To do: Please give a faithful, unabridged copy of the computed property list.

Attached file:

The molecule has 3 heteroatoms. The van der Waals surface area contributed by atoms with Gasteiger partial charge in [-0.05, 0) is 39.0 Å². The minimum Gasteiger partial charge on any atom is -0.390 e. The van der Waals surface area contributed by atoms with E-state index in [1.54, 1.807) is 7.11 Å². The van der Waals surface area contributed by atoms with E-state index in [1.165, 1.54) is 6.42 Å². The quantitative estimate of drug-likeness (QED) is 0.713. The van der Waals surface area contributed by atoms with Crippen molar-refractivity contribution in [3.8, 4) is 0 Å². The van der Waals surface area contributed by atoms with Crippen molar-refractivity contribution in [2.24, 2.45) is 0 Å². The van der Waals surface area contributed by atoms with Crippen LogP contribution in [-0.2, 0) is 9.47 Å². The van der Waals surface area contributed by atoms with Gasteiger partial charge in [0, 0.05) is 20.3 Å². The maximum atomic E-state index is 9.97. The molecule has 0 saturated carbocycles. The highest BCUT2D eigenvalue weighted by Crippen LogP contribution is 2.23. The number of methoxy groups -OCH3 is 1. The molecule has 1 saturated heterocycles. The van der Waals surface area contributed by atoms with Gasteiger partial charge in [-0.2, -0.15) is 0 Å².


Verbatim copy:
The molecule has 3 heteroatoms. The van der Waals surface area contributed by atoms with Gasteiger partial charge in [-0.05, 0) is 39.0 Å². The minimum Gasteiger partial charge on any atom is -0.390 e. The van der Waals surface area contributed by atoms with E-state index in [1.54, 1.807) is 7.11 Å². The van der Waals surface area contributed by atoms with E-state index in [1.165, 1.54) is 6.42 Å². The quantitative estimate of drug-likeness (QED) is 0.713. The van der Waals surface area contributed by atoms with Crippen molar-refractivity contribution in [3.8, 4) is 0 Å². The van der Waals surface area contributed by atoms with Crippen molar-refractivity contribution in [2.24, 2.45) is 0 Å². The van der Waals surface area contributed by atoms with Crippen LogP contribution in [-0.2, 0) is 9.47 Å². The van der Waals surface area contributed by atoms with Gasteiger partial charge in [0, 0.05) is 20.3 Å². The maximum atomic E-state index is 9.97. The molecule has 0 saturated carbocycles. The highest BCUT2D eigenvalue weighted by Crippen LogP contribution is 2.23. The number of methoxy groups -OCH3 is 1. The molecule has 1 saturated heterocycles. The van der Waals surface area contributed by atoms with Gasteiger partial charge in [-0.2, -0.15) is 0 Å².